Egypt and Sudan have accepted Ethiopia’s proposal to start filling the Grand Ethiopian Renaissance Dam (GERD) dam in June 2020, when there will be high rainfall in the Ethiopian highlands, engineer Gedion Asfaw, a member of the Ethiopian negotiation team, said on Thursday, according to Ethiopian news outlet Ezega.
The Ethiopian negotiations team member's statements come as the meetings between water and irrigation ministers of Egypt, Ethiopia and Sudan started in Addis Ababa started on 15 November.
The meeting in Addis Ababa is one out of four technical governmental meetings at the level of water ministers and is attended by the World Bank and the United States as observers.
In their latest trilateral talks in Addis Ababa, Ethiopia, Sudan, and Egypt, discussed six points involving the filling and releasing of water from the GERD as well as future operations of the project on the Nile.
If the countries abide by the latest agreement, the GERD will hold 4.9 billion cubic meters of water by mid-2020, and that would be enough for Ethiopia to launch the preliminary power generating activities late next year using two turbines with a total capacity of producing 720 megawatts of electricity.
Ethiopia is set to fill the reservoir of the dam in four years provided there is adequate rainfall.
According to Ethiopian engineer Asfaw, the filling period can be stretched up to seven years if rainfall is low in the Ethiopian highlands.
The three countries have tabled different proposals on the duration of filling the GERD’s reservoir. Egypt’s proposal calls for a relatively extended filling period as long as 16 years.
The contentious issue between the three countries is on the volume of water Ethiopia should release every year to downstream countries.
Egypt says Ethiopia should release at least 40 billion cubic meters of water annually while Sudan demands that at least 35 billion cubic meters of water reach its territory every year.
Ethiopia proposes the release of 31 billion cubic meters of water to the downstream countries every year, but in the case of a rain shortage on its highlands and the water volume is below 31 billion cubic meters, it will release all the water to Sudan and Egypt.
According to Asfaw, Egypt still cites the 1929 treaty on Nile water shares, which Ethiopia was not part of even though the nation contributes more than 85 percent of the Nile water.
The treaty states that Egypt’s Nile water share is 55.5 billion cubic meters and Sudan’s is 15.5 billion cubic meters, considering that 10 billion cubic meters of water is lost to evaporation.
The treaty gives no water shares to the upper Nile Basin countries of Rwanda, Burundi, the Democratic Republic of Congo, Tanzania, Kenya, Ethiopia, and South Sudan. Ethiopia has categorically rejected the treaty, which it was not a party to.
Ethiopia has insisted that the dam’s reservoir be filled based on Article 5 of the declarations of principles as agreed upon by the leaders of the three countries, while Sudan has called for the implementation of an agreement reached by the foreign ministers of the three countries.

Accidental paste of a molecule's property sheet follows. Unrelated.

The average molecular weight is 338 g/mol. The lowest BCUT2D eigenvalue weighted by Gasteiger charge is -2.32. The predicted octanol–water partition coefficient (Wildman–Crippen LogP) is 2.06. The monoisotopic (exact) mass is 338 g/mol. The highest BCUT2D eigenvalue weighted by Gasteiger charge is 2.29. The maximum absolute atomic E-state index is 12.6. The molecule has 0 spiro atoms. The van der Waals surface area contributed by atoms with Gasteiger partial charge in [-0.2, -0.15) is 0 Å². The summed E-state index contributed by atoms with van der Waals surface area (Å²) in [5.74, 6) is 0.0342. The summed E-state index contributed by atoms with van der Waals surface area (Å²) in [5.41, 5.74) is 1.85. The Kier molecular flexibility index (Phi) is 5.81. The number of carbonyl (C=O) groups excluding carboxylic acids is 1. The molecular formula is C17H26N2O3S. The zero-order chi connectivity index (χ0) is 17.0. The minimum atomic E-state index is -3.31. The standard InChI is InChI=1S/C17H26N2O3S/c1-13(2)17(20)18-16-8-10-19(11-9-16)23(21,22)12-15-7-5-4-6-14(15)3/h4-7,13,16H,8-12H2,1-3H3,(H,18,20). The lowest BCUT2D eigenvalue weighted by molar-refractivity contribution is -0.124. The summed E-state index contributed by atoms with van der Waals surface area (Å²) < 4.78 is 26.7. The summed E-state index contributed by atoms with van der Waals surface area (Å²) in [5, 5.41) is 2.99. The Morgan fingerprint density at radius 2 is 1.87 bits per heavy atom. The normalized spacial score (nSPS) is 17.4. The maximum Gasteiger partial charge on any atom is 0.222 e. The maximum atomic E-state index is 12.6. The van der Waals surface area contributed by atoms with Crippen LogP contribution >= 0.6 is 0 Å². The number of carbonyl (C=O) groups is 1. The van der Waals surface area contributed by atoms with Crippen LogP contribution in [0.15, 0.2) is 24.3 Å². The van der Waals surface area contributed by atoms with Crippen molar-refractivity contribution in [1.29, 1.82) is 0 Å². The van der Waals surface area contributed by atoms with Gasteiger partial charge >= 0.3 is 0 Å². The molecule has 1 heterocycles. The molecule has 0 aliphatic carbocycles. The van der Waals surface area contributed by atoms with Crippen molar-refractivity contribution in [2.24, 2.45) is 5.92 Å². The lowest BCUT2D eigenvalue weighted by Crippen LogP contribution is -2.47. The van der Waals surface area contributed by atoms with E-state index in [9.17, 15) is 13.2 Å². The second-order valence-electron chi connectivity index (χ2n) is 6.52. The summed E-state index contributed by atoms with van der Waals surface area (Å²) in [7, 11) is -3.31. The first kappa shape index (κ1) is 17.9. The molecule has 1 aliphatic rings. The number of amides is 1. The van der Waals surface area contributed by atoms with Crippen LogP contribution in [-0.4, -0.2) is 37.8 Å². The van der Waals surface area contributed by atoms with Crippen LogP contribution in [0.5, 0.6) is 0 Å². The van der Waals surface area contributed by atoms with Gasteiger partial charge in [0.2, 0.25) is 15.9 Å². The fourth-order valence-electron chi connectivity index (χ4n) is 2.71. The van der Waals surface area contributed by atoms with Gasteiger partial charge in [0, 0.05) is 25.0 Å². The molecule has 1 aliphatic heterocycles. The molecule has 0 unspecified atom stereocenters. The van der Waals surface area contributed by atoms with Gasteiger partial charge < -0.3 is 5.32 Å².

The technical team leader said that Egypt has fully accepted Ethiopia’s previous proposal put on the table in Markham, Sudan, a few months ago, before the US-mediated talks in Washington DC.
The latest tripartite negotiations in Addis Ababa involved observers from the US government and the World Bank based on the agreement reached by the foreign ministers of the three countries in their earlier meetings in Washington DC.
There have been concerns from the Ethiopian public that the US would take sides with Egypt at the expense of the rights of the Ethiopian people, considering Egypt’s closer relations with the US and World the Bank.
“We call upon the observers from the US government and the World Bank to remain neutral in the course of the negotiations,” said Ethiopia’s Minister of Water Irrigation and Energy Seleshi Bekele while opening the discussion.
Ethiopian news outlet Ezega quoted Asfaw as saying that “there is no legal ground for the Ethiopian negotiating team to accept or make any decision at the expense of the rights of current and future generations of the country.”
During the US-mediated talks earlier this month, the three countries agreed to work towards an agreement by 15 January 2020 and would attend two meetings in Washington, DC on 9 December and 13 January to assess the progress.
Egypt, Sudan, and Ethiopia agreed in Addis Ababa during the first of four agreed upon meetings to continue discussions on all contentious issues regarding the GERD in Cairo on 2-3 December, according to a statement released by Egypt's irrigation and water resources ministry.
The ministry explained that the Addis Ababa meeting involved technical discussions on the rules of filling and operating the GERD, as well as the ways of dealing with cases of drought or prolonged drought that might occur in the future.
Ethiopia launched the GERD project in 2011 in a bid to provide electricity to more than half of its population and to become the continent's biggest power exporter, generating more than 6,000 megawatts.
Egypt, however, fears that the speed of filling the Ethiopian dam, which is 70 percent complete and set to be fully operational by 2022, will adversely diminish its share of the Nile River water, as the country depends on the river for 85 percent of its water resources.
Egypt has long sought external mediation on the GERD, while Ethiopia insisted to keep the negotiations at the tripartite level.
In January 2018, Ethiopia rejected a call by Egypt for World Bank arbitration in the dispute.
During his latest visit to the US on 4 November, Egyptian President Abdel-Fattah El-Sisi requested US mediation, and as a result, a round of talks was held between the foreign ministers of Egypt, Ethiopia and Sudan with the attendance of US President Donald Trump, US Treasury Secretary Steven Mnuchin and the President of the World Bank Group David Malpass.